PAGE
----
World Elite Meet in Davos to Decry Trump, Wine About Populism, and Bask in Sorrow
Fearful global elite reeling from the rise in populism and Trump election gather at Davos and admit ‘there’s something unprecedented going on and we can’t deal with it’
The World Economic Forum is being held this week in Davos, Switzerland
Xi Jinping will be the first Chinese leader ever to attend the annual get-together
But the CEOs, bankers and politicians are flummoxed by the rise of ‘populism’
Brexit and the victory of Donald Trump have shocked mainstream politicians
By Reuters and Chris Summers For Mailonline
Published: 02:00 EST, 16 January 2017 | Updated: 13:19 EST, 16 January 2017
The global elite are meeting in the Swiss ski resort of Davos this week for their annual shindig but, as Donald Trump waits to be inaugurated as US President, the world’s power-brokers are struggling to come up with answers to the rise of ‘populism’.
The global economy is in better shape than it has been in years, stock markets are booming, the oil prices are on the rise again and the risks of a rapid economic slowdown in China have eased.
But incumbent leaders and established political parties are taking a pounding in opinion polls, especially in Europe, where the National Front’s Marine Le Pen is ahead in the race to become France’s next President.
The political leaders, CEOs and top bankers at the World Economic Forum, which starts tomorrow, have been left scratching their heads.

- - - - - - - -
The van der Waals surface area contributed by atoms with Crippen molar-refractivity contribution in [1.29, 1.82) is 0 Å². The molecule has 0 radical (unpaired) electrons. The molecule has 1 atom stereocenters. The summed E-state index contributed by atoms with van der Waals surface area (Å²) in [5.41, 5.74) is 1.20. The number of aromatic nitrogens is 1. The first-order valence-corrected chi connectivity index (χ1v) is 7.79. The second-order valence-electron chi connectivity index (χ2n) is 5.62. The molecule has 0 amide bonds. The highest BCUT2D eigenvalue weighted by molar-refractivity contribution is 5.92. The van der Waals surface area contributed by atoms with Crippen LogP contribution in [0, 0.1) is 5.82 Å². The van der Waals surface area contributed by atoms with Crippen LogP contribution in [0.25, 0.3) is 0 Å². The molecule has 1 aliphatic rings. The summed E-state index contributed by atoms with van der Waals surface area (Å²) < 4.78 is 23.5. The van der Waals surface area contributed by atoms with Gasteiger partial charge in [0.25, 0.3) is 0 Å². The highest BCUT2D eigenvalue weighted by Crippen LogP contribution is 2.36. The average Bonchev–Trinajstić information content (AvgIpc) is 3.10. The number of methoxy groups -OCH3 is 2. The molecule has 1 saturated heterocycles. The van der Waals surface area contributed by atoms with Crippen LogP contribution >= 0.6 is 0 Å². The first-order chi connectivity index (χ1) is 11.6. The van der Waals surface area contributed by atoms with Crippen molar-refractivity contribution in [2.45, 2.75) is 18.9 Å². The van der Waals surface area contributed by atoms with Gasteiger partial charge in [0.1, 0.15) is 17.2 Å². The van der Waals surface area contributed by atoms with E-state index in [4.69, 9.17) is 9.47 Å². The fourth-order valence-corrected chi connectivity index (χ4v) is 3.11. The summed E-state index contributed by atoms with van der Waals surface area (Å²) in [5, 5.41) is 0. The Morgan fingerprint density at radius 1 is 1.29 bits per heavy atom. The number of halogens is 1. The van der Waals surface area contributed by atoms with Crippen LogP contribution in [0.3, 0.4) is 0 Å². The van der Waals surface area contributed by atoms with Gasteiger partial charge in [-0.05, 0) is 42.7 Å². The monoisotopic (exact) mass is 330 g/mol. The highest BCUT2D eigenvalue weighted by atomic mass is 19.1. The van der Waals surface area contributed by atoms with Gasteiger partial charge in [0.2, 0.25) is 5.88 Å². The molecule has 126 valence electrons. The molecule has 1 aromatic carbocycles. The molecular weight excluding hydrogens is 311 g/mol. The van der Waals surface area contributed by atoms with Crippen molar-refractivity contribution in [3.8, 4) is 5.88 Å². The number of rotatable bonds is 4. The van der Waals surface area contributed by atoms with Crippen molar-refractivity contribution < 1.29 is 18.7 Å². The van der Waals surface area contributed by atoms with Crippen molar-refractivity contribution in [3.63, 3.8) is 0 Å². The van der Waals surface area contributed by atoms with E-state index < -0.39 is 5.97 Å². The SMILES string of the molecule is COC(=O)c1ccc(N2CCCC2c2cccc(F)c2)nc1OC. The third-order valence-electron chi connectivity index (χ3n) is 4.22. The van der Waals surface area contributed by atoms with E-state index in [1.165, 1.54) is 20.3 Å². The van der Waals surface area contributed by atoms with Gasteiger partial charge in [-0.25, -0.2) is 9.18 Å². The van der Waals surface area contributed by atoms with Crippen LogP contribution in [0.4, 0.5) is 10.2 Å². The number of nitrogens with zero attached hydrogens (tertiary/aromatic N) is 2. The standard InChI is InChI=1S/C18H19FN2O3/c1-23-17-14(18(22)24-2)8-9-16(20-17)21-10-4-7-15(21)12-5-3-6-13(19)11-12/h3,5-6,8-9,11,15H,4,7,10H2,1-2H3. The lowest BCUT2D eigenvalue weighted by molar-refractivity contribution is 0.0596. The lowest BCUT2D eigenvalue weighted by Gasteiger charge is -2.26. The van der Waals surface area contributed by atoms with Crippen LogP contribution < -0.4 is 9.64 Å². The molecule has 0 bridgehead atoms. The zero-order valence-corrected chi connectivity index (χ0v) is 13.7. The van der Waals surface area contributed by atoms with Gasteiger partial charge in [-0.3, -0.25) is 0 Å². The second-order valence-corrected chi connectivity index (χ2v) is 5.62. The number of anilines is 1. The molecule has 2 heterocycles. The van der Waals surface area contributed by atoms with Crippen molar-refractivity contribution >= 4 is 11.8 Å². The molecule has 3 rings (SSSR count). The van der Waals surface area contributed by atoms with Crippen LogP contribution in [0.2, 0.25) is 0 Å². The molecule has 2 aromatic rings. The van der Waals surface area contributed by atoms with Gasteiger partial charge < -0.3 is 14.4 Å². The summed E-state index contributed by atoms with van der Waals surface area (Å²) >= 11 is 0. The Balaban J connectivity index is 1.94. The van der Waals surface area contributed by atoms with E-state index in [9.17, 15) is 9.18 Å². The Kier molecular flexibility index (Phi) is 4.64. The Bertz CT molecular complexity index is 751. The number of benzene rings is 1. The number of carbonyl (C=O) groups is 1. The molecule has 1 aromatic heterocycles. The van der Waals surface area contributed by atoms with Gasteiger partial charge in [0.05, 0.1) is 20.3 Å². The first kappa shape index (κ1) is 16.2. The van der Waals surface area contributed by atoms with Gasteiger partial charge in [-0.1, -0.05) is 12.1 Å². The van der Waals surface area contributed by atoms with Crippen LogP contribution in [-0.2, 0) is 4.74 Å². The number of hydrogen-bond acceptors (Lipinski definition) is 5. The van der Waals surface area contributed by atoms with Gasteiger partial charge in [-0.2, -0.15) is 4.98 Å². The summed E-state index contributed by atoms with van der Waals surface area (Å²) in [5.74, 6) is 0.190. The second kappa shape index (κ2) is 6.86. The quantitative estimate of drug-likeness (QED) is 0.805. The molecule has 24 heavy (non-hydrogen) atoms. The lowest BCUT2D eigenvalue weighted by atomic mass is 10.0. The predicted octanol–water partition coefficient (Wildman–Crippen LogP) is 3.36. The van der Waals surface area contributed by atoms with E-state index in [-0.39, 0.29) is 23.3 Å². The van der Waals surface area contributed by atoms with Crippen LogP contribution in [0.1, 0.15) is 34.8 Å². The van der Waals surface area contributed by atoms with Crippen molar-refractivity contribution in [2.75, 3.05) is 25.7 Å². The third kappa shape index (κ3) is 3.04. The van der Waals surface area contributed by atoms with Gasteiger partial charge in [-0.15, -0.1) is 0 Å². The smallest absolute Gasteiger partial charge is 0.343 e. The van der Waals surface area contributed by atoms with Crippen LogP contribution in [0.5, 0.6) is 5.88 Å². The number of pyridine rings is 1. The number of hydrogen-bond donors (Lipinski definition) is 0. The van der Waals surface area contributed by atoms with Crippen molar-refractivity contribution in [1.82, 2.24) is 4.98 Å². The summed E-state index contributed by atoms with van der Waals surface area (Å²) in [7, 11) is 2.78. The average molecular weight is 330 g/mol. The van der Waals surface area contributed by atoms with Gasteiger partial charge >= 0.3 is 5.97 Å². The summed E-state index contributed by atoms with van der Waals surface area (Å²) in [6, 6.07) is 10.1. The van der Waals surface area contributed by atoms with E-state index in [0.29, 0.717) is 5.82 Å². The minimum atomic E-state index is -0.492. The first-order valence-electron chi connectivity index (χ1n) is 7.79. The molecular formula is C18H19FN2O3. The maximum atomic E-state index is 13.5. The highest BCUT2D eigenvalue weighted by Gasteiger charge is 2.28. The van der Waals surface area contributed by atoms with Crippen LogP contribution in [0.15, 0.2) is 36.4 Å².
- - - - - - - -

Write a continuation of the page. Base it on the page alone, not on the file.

Moises Naim, of the Carnegie Endowment for International Peace, said: ‘There is a consensus that something huge is going on, global and in many respects unprecedented. But we don’t know what the causes are, nor how to deal with it.’
The global financial crisis of 2008/9 and the migrant crisis of 2015/16 exposed the impotence of politicians, deepening public disillusion and pushing people towards populists who offered simple explanations and solutions.
Trump will be inaugurated on Friday, the final day of the forum, and his name is bound to be at the forefront of the attendees’ minds all week.
Last year the consensus at Davos was that Trump had no chance of being nominated, let alone elected.
But then the global elite also never dreamed Britain would vote to leave the European Union.
Both votes, and numerous other mini-shocks around the world, have shaken the principles the WEF attendees have long held dear – globalisation, free trade and multilateralism.
Trump is the poster child for a new strain of virulent populism that is spreading across the developed world and threatening the post-war liberal democratic order.
With elections looming in France, Holland and Germany the nervousness among Davos attendees is palpable. Italy might also go to the polls and in all four countries populist parties are expected to do well against the ‘old order’.
Jean-Marie Guehenno, CEO of the International Crisis Group, said: ‘Regardless of how you view Trump and his positions, his election has led to a deep, deep sense of uncertainty and that will cast a long shadow over Davos.’
Among the debate topics at Davos are ‘Politics of Fear or Rebellion of the Forgotten?’, ‘Squeezed and Angry: How to Fix the Middle Class Crisis’ and ‘Tolerance at the Tipping Point?’
The star attraction will be Xi Jinping, the first Chinese president ever to attend Davos.
His presence is being seen as a sign of Beijing’s growing weight in the world at a time when Trump is promising a more insular ‘America first’ approach and Europe is pre-occupied with its own troubles, from Brexit to terrorism.
British Prime Minister Theresa May, taking a break from the headache of preparing for Brexit, will also be in Switzerland.
But Germany’s Angela Merkel, a Davos regular, will be absent as she seeks to fight off the challenge from the populist Alternative für Deutschland (AfD) party, which seeks to paint her as a politician in cahoots with Big Business at the expense of the ordinary herr or frau.